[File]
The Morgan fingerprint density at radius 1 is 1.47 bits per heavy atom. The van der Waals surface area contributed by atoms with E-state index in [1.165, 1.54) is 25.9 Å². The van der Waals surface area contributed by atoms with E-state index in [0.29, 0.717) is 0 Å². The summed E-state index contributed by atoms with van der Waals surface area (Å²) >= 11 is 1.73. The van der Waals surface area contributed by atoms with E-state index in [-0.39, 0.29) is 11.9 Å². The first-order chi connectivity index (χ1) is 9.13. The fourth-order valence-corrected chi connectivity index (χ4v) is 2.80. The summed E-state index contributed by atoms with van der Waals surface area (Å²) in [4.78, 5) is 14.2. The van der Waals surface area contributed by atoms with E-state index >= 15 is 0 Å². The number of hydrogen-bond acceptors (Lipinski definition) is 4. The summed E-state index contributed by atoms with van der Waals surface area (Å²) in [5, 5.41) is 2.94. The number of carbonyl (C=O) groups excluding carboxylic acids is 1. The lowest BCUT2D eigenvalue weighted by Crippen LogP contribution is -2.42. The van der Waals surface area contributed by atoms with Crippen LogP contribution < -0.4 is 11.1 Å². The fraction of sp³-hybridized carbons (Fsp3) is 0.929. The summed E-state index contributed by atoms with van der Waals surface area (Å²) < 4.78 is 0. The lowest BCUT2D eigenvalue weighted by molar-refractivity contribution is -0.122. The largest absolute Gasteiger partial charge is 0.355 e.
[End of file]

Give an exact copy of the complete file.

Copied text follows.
The Morgan fingerprint density at radius 1 is 1.47 bits per heavy atom. The van der Waals surface area contributed by atoms with E-state index in [1.165, 1.54) is 25.9 Å². The van der Waals surface area contributed by atoms with E-state index in [0.29, 0.717) is 0 Å². The summed E-state index contributed by atoms with van der Waals surface area (Å²) >= 11 is 1.73. The van der Waals surface area contributed by atoms with E-state index in [-0.39, 0.29) is 11.9 Å². The first-order chi connectivity index (χ1) is 9.13. The fourth-order valence-corrected chi connectivity index (χ4v) is 2.80. The summed E-state index contributed by atoms with van der Waals surface area (Å²) in [4.78, 5) is 14.2. The van der Waals surface area contributed by atoms with E-state index >= 15 is 0 Å². The number of hydrogen-bond acceptors (Lipinski definition) is 4. The summed E-state index contributed by atoms with van der Waals surface area (Å²) in [5, 5.41) is 2.94. The number of carbonyl (C=O) groups excluding carboxylic acids is 1. The lowest BCUT2D eigenvalue weighted by Crippen LogP contribution is -2.42. The van der Waals surface area contributed by atoms with Crippen LogP contribution < -0.4 is 11.1 Å². The fraction of sp³-hybridized carbons (Fsp3) is 0.929. The summed E-state index contributed by atoms with van der Waals surface area (Å²) < 4.78 is 0. The lowest BCUT2D eigenvalue weighted by molar-refractivity contribution is -0.122. The largest absolute Gasteiger partial charge is 0.355 e.